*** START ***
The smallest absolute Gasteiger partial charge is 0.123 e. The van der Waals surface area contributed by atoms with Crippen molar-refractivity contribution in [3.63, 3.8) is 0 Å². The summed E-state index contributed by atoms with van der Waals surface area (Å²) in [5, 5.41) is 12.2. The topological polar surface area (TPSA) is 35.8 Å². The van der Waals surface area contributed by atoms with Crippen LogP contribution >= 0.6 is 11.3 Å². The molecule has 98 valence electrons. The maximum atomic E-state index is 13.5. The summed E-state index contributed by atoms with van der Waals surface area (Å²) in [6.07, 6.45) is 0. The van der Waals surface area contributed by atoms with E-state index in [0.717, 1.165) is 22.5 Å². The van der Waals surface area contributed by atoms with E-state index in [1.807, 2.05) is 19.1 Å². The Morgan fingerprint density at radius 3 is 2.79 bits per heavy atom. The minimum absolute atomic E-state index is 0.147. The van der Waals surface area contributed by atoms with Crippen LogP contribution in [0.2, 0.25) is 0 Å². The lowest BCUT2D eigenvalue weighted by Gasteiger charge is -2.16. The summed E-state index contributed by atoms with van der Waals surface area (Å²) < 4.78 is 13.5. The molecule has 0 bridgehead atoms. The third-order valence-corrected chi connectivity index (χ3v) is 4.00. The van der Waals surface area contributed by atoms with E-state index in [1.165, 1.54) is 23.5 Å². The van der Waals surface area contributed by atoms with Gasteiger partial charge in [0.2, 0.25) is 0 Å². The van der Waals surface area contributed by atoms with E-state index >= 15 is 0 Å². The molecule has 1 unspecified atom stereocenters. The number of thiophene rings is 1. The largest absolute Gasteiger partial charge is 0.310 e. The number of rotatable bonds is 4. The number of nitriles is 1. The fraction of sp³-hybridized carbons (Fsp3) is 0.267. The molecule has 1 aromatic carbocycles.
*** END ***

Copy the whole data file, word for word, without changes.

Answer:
The smallest absolute Gasteiger partial charge is 0.123 e. The van der Waals surface area contributed by atoms with Crippen molar-refractivity contribution in [3.63, 3.8) is 0 Å². The summed E-state index contributed by atoms with van der Waals surface area (Å²) in [5, 5.41) is 12.2. The topological polar surface area (TPSA) is 35.8 Å². The van der Waals surface area contributed by atoms with Crippen LogP contribution >= 0.6 is 11.3 Å². The molecule has 98 valence electrons. The maximum atomic E-state index is 13.5. The summed E-state index contributed by atoms with van der Waals surface area (Å²) in [6.07, 6.45) is 0. The van der Waals surface area contributed by atoms with E-state index in [0.717, 1.165) is 22.5 Å². The van der Waals surface area contributed by atoms with E-state index in [1.807, 2.05) is 19.1 Å². The Morgan fingerprint density at radius 3 is 2.79 bits per heavy atom. The minimum absolute atomic E-state index is 0.147. The van der Waals surface area contributed by atoms with Crippen LogP contribution in [0.2, 0.25) is 0 Å². The lowest BCUT2D eigenvalue weighted by Gasteiger charge is -2.16. The summed E-state index contributed by atoms with van der Waals surface area (Å²) < 4.78 is 13.5. The molecule has 0 bridgehead atoms. The third-order valence-corrected chi connectivity index (χ3v) is 4.00. The van der Waals surface area contributed by atoms with E-state index in [1.165, 1.54) is 23.5 Å². The van der Waals surface area contributed by atoms with Gasteiger partial charge in [0.2, 0.25) is 0 Å². The van der Waals surface area contributed by atoms with E-state index >= 15 is 0 Å². The molecule has 1 unspecified atom stereocenters. The number of thiophene rings is 1. The largest absolute Gasteiger partial charge is 0.310 e. The number of rotatable bonds is 4. The number of nitriles is 1. The fraction of sp³-hybridized carbons (Fsp3) is 0.267. The molecule has 1 aromatic carbocycles.